Experiments were performed to study the effect of varying current densities for the diamond electrode on the EDM efficiency. The workpiece of JIS steel SKH51 was electrical discharge machined with various current densities [A/mm2]. A reverse polarity was set, open circuit voltage ui was set to 90 V, on-time te and off-time to were set to 20 μs, and machining time was 10 minutes. Current peak ie was changed to 3 A, 6 A, 9 A, 12 A and 15 A. Thus, current density was changed to 2 A/mm2, 4 A/mm2, 6 A/mm2, 8 A/mm2 and 10 A/mm2. As shown in FIG. 7, depth per minute and material removal rate were increased along with the increase in current density, and a significantly high current can be supplied to the electrically-conductive diamond electrode even at density of 10 A/mm2. Almost no electrode wear was observed.

Further, experiments were performed to study the effect of varying on-time and off-time for the diamond electrode on the EDM efficiency. The workpiece of JIS steel SKH51 was electrical discharge machined with various on-times and off-times. A reverse polarity was set, open circuit voltage ui was set to 90 V, and machining time was 10 minutes. On-time/off-time [μs] was changed to 6/6, 12/10, 20/15, 20/20, 30/30, 60/60. As shown in FIG. 8, depth per minute and material removal rate remained constant for the different on-times/off-times. Almost no electrode wear was observed.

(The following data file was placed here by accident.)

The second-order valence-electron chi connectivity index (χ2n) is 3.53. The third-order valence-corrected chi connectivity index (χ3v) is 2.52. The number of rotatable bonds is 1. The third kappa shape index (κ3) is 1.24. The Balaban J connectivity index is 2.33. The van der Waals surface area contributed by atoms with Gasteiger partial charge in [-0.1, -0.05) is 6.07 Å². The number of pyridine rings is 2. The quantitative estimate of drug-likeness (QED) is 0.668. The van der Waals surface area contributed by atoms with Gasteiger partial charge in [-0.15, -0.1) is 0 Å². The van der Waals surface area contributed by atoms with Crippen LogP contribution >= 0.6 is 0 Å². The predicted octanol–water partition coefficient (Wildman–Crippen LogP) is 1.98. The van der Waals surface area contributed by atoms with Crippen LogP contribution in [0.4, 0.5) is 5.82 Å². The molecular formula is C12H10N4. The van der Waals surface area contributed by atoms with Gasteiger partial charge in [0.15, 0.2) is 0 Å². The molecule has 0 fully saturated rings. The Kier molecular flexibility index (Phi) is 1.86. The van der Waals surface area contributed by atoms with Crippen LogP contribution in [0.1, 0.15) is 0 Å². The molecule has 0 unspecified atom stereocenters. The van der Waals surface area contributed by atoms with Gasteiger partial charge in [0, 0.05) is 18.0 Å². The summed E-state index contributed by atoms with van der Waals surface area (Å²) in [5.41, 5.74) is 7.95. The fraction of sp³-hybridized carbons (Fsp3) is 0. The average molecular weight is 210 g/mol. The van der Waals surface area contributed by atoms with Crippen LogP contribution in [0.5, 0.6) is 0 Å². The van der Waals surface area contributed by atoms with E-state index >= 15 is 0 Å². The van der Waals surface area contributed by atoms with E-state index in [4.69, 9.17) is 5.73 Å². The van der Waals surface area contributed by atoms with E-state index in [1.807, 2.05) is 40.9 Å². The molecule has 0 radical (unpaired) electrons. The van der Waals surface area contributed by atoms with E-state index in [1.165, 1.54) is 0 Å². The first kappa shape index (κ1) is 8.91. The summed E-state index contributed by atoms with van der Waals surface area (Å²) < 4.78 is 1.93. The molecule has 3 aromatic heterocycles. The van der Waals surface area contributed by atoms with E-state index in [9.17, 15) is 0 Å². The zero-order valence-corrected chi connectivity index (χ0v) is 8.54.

Experiments were performed to study the effect of varying current peaks for the diamond electrode on the electrode wear and EDM efficiency. The workpiece of JIS steel SKD11 was electrical discharge machined with various current peaks [A]. A reverse polarity was set, open circuit voltage ui was set to 90 V, on-time te and off-time to were set to 20 μs, and machining time was 10 minutes. Current peak ie was changed to 3 A, 6 A, 9 A, 12 A and 15 A. As shown in FIG. 9, almost no wear of the electrically-conductive diamond electrode was observed with various current peaks while wears of the copper and copper tungsten electrodes were increased as current peak was increased. FIG. 10 shows that material removal rates were increased as current peak was increased.

In the above-mentioned experiments, an electrode of the present invention consists of only an electrically-conductive diamond segment. An electrode may be formed by attaching an electrically-conductive diamond to a base metal of desired shape by an appropriate electrically-conductive adhesive. If necessary, such electrode may be further formed into a desired shape by wire electrical discharge machine.

The invention has been described with particular illustrative embodiments. It is to be understood that the invention is not limited to the above-described embodiments and that various changes and modifications may be made by those of ordinary skill in the art without departing from the spirit and scope of the invention.